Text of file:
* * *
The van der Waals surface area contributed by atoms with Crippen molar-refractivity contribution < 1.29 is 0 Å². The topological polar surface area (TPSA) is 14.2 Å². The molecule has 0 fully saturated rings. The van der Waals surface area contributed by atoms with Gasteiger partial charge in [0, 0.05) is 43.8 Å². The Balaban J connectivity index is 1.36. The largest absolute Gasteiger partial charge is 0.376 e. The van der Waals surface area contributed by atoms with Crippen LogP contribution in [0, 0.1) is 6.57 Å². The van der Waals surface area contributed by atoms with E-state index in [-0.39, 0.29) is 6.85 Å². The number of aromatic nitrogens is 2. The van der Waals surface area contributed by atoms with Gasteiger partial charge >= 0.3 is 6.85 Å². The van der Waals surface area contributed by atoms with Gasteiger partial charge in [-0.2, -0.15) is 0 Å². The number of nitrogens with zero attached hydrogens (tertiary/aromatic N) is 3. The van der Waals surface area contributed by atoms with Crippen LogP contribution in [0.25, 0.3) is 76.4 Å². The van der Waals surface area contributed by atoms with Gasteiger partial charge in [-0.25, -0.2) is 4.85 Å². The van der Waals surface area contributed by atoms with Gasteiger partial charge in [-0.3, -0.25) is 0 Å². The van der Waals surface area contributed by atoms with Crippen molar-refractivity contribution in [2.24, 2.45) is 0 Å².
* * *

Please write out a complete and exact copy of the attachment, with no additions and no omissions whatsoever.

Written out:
The van der Waals surface area contributed by atoms with Crippen molar-refractivity contribution < 1.29 is 0 Å². The topological polar surface area (TPSA) is 14.2 Å². The molecule has 0 fully saturated rings. The van der Waals surface area contributed by atoms with Gasteiger partial charge in [0, 0.05) is 43.8 Å². The Balaban J connectivity index is 1.36. The largest absolute Gasteiger partial charge is 0.376 e. The van der Waals surface area contributed by atoms with Crippen LogP contribution in [0, 0.1) is 6.57 Å². The van der Waals surface area contributed by atoms with E-state index in [-0.39, 0.29) is 6.85 Å². The number of aromatic nitrogens is 2. The van der Waals surface area contributed by atoms with Gasteiger partial charge >= 0.3 is 6.85 Å². The van der Waals surface area contributed by atoms with Gasteiger partial charge in [-0.2, -0.15) is 0 Å². The number of nitrogens with zero attached hydrogens (tertiary/aromatic N) is 3. The van der Waals surface area contributed by atoms with Crippen LogP contribution in [0.25, 0.3) is 76.4 Å². The van der Waals surface area contributed by atoms with Gasteiger partial charge in [-0.25, -0.2) is 4.85 Å². The van der Waals surface area contributed by atoms with Gasteiger partial charge in [-0.3, -0.25) is 0 Å². The van der Waals surface area contributed by atoms with Crippen molar-refractivity contribution in [2.24, 2.45) is 0 Å².